One of my stories: In college I was walking along one night with a new friend, a guy I'd known for maybe a month or two. He was a big, stocky "bro" type, and like a true bro was always talking about chicks and sex. The convo turned to bikers after one roared by on the street. He said, "Supposedly a lot of them are gay! HA!!!" So I decided to "grow a pair;" turned and said, "Do you know I'm gay - or not?" His first reaction was to roar with laughter: "NOOOOO!!!" Then, "Hey, that's cool." A few days later, out of the blue he said to me, "I bet I'm gonna walk in on you sometime while you're fucking some girl." What did I hit back with? "I bet I'm gonna walk in on you sometime while you're giving some guy head." icon_twisted.gif Oko for the win! Down the line it turned out he was "partially bisexual," as he put it. (A lot of men are.) No, we never Did It, though hints were thrown my way sometimes.
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    Jan 03, 2015 3:46 PM GMT
    Erobert saidMother's always know.

    Mine did, and my father, too. In fact, they told my teenager sister about me when I voluntarily enlisted in the Army at 20 during Vietnam. They were more afraid my fellow soldiers would kill me for being queer than they feared I'd be shot by the Vietcong.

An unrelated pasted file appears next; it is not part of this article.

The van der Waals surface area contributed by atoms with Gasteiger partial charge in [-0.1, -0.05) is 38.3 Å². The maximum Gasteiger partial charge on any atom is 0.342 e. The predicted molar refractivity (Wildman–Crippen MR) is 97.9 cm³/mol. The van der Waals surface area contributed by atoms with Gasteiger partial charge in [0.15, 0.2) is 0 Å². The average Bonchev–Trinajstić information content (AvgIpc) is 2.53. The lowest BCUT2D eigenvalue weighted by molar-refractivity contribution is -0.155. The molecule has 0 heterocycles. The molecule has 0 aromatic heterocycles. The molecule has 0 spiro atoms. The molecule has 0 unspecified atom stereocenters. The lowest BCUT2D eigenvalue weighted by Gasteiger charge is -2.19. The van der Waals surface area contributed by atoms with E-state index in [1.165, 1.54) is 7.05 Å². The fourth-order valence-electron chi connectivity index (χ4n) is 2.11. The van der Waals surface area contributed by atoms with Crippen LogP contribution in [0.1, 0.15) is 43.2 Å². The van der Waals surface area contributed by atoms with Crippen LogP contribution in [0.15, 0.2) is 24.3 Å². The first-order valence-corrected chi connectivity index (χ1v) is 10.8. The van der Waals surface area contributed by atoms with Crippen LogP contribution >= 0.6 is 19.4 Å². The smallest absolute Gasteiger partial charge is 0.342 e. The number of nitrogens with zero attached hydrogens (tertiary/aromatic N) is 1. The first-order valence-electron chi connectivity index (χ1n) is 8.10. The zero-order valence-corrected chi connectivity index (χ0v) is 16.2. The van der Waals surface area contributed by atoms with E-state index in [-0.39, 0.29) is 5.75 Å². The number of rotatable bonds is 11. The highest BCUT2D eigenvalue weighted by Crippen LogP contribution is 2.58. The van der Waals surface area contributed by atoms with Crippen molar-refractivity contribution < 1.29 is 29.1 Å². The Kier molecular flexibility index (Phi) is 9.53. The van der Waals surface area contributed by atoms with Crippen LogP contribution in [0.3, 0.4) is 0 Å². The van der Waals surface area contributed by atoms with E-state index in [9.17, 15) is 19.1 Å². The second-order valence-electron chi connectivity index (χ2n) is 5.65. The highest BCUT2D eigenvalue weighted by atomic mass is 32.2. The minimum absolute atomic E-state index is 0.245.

Damn thing was nobody ever told ME this at the time. I innocently thought I merely liked the company of guys better than the company of foolish females. And I certainly was no girly sissy, the popular stereotype of a homo in that era, which might have given me a clue. (And I'm using the terms common back then, I never heard "gay" being used in this sense)

    But I do have early childhood recollections of my mother telling people, in my presence, that "Robert is 'artistic' and has a 'sensitive personality'". All buzzwords from the 1950s that meant I was gay, although I didn't yet know those hidden meanings myself.

    But I would wonder: "artistic"? I'm about as artistic as a slug, I can't even draw a good stick figure. icon_sad.gif
  • HottJoe

    Posts: 21366

    Jan 03, 2015 4:46 PM GMT
    I still remember my first time coming out -- all the excitement and suspense. Enjoy it while it lasts. By the fifth time you come out, people will be like, who cares? We heard you the first four times!icon_sad.gificon_lol.gificon_wink.gif